John Carter of Mars Is Coming to the Silver Screen

[redacted]’s impassioned post regarding Almuric got me to thinking about that novel’s primary inspiration and the fact that The Cimmerian has yet to even mention the forthcoming screen adaptation of Edgar Rice Burroughs’ classic novel, A Princess of Mars.

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A JRRT Birthday Post From Grognardia

James Maliszewski

Yesterday, James Maliszewski, proprieter of the Grognardia website, as well as a Friend of the Cimmerian, wrote up a thoughtful birthday post regarding Tollers. Primarily, the entry is concerned with the influence of the appendices for The Lord of the Rings upon James’ early role-playing gaming career. It’s a worthy piece and I advise the RPG-inclined to check it out.

However, while not exactly a quibble, I think it worth mentioning that Tolkien did not in reality “box in” or over-explicate his sub-creation of Middle-earth as much as some surmise. If one excludes The Silmarillion and considers only The Hobbit and The Lord of the Rings, then JRRT left vast areas of his world unexplored and saw fit to let many metaphysical questions remain unanswered. The only region given a thorough going-over was north-western Middle-earth and even that had large areas about which little was revealed, whether in the tales themselves or in the appendices.

In contrast, Robert E. Howard had Conan personally visit many more far-flung regions (though it appears Aragorn came close to matching the Cimmerian in his own wanderings). In Howard’s (barely) post-Hyborian Age yarn, “Marchers of Valhalla,” he had Hialmar’s Æsir war-band nearly circumnavigate the globe on foot. In addition, while no official ‘appendix,’ REH’s “The Hyborian Age” essay goes a long way towards fulfilling that function. 

Just something that occurred to me.

Sasser Revamps REH: Two-Gun Raconteur Website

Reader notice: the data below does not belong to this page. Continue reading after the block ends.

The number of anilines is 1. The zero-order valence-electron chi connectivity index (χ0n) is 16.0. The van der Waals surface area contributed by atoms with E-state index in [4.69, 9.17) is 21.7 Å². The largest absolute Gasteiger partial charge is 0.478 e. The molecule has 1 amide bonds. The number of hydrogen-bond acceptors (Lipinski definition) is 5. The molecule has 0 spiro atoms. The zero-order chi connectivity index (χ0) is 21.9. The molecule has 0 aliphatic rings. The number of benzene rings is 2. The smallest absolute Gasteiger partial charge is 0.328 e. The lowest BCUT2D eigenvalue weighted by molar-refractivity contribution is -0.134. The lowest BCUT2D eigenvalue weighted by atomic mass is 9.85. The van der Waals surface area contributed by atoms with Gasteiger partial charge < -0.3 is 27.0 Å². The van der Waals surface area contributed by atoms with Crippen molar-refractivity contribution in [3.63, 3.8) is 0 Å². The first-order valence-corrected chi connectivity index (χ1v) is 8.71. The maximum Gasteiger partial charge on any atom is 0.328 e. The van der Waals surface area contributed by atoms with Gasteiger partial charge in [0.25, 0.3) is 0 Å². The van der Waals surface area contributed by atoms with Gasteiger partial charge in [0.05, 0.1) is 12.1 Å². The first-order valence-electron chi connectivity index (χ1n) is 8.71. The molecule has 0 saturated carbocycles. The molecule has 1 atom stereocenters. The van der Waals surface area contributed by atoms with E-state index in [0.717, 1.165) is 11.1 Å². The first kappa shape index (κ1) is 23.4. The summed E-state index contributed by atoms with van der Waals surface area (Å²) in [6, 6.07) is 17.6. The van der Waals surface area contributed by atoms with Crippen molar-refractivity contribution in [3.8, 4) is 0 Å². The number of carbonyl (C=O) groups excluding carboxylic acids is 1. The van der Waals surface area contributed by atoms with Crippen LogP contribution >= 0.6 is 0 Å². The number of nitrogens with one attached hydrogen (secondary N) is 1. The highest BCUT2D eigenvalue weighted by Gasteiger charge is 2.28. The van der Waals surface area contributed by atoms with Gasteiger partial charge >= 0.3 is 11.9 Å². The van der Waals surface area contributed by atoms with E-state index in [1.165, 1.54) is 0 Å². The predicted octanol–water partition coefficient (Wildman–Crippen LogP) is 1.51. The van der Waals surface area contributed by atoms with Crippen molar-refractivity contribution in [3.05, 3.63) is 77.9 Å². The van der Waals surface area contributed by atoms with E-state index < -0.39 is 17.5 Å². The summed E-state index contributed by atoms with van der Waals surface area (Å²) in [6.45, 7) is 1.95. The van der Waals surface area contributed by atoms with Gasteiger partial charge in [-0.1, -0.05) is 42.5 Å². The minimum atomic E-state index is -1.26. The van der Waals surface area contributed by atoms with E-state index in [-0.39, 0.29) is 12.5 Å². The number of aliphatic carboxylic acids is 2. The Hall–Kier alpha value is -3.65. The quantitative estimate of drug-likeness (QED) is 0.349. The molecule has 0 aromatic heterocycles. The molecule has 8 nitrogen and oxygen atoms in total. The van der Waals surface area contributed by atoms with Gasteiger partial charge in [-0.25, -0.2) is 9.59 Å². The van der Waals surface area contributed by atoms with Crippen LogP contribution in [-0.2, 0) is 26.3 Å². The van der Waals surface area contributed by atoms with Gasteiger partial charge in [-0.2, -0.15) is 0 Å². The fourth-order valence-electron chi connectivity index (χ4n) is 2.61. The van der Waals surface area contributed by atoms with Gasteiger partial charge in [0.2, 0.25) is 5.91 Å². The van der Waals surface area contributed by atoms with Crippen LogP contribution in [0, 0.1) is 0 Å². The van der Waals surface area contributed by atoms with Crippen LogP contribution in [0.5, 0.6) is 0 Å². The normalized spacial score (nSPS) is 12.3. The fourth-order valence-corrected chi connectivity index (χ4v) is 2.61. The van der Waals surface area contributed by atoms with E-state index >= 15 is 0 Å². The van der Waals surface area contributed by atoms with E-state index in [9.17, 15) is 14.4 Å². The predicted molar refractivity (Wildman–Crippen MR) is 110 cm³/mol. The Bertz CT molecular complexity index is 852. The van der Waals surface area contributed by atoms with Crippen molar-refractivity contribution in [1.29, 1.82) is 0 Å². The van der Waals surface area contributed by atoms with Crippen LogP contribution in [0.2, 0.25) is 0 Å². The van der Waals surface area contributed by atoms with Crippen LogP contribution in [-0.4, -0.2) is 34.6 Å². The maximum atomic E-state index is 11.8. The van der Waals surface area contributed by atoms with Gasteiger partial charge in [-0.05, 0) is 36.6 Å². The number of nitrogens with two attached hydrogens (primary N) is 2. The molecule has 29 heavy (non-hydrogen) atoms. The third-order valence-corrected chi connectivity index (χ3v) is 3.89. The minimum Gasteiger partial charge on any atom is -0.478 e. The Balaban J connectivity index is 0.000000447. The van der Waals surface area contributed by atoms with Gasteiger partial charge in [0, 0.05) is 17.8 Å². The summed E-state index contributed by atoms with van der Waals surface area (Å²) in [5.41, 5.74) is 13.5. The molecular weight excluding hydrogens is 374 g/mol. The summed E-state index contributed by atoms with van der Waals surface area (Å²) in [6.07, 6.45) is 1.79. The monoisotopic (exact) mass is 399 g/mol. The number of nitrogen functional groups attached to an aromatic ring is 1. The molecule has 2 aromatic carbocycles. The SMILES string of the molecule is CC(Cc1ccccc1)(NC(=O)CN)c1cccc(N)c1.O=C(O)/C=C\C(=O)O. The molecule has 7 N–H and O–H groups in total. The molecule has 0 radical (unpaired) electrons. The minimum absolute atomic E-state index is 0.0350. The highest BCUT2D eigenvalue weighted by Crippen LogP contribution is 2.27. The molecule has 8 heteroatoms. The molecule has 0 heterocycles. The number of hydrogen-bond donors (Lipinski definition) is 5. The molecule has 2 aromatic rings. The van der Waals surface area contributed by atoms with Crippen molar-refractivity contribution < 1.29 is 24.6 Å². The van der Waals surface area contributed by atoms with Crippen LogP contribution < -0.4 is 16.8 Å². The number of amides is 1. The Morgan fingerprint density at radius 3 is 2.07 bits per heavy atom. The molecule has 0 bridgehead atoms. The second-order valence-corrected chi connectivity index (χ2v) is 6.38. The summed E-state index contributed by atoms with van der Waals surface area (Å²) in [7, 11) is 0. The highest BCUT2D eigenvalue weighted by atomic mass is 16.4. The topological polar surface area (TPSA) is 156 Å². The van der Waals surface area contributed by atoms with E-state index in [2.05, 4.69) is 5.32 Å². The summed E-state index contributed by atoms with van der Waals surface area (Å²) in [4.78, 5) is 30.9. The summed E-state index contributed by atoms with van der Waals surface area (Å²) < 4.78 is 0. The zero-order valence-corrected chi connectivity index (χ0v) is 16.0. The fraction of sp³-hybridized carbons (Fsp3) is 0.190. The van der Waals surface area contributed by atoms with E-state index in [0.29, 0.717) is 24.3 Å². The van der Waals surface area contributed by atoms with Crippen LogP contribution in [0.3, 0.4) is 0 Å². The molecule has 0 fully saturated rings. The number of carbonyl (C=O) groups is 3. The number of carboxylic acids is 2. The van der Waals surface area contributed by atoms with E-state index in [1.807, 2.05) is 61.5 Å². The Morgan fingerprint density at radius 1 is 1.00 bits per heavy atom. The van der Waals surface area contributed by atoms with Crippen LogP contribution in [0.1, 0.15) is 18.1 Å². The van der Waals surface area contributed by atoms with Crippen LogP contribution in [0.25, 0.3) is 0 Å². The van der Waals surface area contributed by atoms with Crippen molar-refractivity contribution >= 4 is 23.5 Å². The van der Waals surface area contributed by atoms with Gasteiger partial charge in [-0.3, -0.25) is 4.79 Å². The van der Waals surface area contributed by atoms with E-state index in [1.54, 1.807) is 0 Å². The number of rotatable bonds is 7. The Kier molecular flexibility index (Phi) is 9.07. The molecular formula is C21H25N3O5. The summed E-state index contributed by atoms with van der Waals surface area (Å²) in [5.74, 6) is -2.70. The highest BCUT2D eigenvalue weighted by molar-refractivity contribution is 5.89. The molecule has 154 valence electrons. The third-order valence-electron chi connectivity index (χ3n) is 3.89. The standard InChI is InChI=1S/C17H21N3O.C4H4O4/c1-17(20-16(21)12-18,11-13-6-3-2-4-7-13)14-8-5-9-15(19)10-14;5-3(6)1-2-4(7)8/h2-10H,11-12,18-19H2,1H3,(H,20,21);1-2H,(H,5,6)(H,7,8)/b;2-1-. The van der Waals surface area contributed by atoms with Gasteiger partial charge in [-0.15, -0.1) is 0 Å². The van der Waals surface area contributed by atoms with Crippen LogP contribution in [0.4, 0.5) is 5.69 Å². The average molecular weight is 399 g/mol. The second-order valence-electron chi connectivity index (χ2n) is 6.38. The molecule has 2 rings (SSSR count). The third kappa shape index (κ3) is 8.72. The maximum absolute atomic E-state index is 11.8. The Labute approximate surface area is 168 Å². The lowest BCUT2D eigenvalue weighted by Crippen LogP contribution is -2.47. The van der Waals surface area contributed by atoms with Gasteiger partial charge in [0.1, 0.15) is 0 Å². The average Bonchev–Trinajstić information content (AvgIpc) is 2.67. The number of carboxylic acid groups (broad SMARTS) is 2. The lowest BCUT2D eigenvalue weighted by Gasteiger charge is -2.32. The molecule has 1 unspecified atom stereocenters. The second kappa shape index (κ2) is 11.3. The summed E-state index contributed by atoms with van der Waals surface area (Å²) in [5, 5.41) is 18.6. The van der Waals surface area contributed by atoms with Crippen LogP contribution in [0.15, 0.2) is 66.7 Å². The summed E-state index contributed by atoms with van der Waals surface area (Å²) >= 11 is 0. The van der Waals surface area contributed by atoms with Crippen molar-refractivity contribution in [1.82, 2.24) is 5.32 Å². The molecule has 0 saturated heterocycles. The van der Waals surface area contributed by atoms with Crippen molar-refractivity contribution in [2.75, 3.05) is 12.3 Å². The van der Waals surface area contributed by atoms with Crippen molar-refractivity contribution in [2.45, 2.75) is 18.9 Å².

Damon Sasser has been hard at work bringing a new look to the venerable REH: Two-Gun Raconteur website. Pretty slick. Damon has said that the Van Ostrand affair motivated him to put REH and his life (as opposed to Howard’s literary works) a bit more front-and-center at TGR, which will hopefully forestall similar debacles in the future. Check it all out here.

The Good Old Witch

Steve [Tompkins]once mentioned to me that it is worth considering why there is an almost complete lack of Mother-figures in Howard’s work. Is that big black hole where the hero’s mother should be indicative of some parental neurosis? Perhaps…but examples of stories lacking any mention of the hero’s mother are legion, and — thinking specifically of the pulp jungle — the last thing readers wanted was some old lady taking screen time away from the hero and damsel in distress. Those Brundage covers would start getting pretty scary.
–Leo Grin, In Defense of Hester Jane Ervin Howard

There is one mother figure that does stand out, as if to be the exception that proves the rule.  And that is the old witch Zelata, from The Hour of the Dragon.
True, her “children” are a wolf and an eagle, but her reception of the fugitive king, offering food and shelter (and death to his enemies) is quite motherly. She also shows him visions of things that have happened, and offers sound advice.  She is described as straight and tall, with clear-cut and aquiline features, not those of a common peasant woman. Howard clearly wanted this character to be impressive, and succeeded at making her so. In a fictional world full of sirens and sex toys, voluptuous babes and evil vixens, Zelata definitely stands out.